In a town in western Ireland, where castle ruins pepper green landscapes, there is a stone wall that once surrounded a place called The Home.
Between 1925 and 1961, thousands of "fallen women" and their illegitimate children passed through The Home, run by the Bon Secours nuns in Tuam.
Many of the women, after paying a penance of indentured servitude for their out-of-wedlock pregnancy, left The Home for work and lives in other parts of Ireland and beyond. Some of their children were not so fortunate.
More than five decades after The Home was closed and destroyed - a housing development and children's playground now stands there - what happened to nearly 800 of those abandoned children has now emerged. Their bodies were piled into a massive septic tank at the back of the structure and forgotten, with neither gravestones nor coffins.
"The bones are still there," local historian Catherine Corless, who uncovered the origins of the mass grave in a batch of never-before-released documents, said. "The children who died in The Home, this was them."
The grim findings, which are being investigated by police, provide a glimpse into a particularly dark time for unmarried pregnant women in Ireland, where societal and religious mores stigmatised them.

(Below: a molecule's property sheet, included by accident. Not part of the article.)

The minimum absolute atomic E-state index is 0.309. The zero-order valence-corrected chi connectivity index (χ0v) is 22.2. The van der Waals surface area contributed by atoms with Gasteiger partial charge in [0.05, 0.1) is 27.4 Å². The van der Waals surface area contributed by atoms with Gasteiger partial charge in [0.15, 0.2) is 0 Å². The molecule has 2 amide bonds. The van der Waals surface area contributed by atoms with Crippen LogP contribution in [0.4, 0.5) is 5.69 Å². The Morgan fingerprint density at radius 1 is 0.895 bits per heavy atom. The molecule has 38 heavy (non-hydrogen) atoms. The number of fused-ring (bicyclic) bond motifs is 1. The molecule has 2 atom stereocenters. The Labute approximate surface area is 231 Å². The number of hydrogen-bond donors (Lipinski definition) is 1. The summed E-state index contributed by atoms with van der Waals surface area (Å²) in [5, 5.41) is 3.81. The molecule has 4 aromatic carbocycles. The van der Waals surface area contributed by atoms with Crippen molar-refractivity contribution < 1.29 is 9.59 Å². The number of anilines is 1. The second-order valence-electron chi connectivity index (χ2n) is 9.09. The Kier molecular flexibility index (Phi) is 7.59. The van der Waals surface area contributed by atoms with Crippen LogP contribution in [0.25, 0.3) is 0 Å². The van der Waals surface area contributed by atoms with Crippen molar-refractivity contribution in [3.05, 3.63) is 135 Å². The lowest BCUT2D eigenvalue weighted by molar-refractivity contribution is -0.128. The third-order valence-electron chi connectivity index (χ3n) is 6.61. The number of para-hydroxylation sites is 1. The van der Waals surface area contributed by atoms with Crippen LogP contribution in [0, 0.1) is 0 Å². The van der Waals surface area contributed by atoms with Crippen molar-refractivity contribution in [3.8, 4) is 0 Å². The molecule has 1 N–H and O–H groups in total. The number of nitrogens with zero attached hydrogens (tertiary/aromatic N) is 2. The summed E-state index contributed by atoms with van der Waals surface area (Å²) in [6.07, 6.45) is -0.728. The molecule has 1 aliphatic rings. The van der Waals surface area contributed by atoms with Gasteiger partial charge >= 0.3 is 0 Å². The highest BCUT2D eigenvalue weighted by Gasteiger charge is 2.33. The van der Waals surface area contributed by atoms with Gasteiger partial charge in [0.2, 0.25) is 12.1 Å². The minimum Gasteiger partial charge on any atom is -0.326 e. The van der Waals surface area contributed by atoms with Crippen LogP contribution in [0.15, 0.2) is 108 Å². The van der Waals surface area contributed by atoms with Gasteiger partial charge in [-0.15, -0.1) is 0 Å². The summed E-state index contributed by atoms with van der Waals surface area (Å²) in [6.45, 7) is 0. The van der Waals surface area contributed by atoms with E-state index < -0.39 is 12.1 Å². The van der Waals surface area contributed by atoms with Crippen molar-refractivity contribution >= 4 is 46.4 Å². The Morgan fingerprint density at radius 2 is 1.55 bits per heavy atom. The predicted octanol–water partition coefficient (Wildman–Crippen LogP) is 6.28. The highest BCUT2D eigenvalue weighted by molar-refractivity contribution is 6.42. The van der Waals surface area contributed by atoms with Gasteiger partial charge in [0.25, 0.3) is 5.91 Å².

Without means to support themselves, women by the hundreds wound up at The Home.
"When daughters became pregnant, they were ostracised completely," Corless said. "Families would be afraid of neighbours finding out, because to get pregnant out of marriage was the worst thing on earth … even though a lot of the time it had been because of a rape."
Malnutrition and neglect killed many of the children, while others died of measles, convulsions, TB, gastroenteritis and pneumonia.
Infant mortality at The Home was staggeringly high.
"If you look at the records, babies were dying two a week, but I'm still trying to figure out how they could [put the bodies in a septic tank]," Corless said. "Couldn't they have afforded baby coffins?"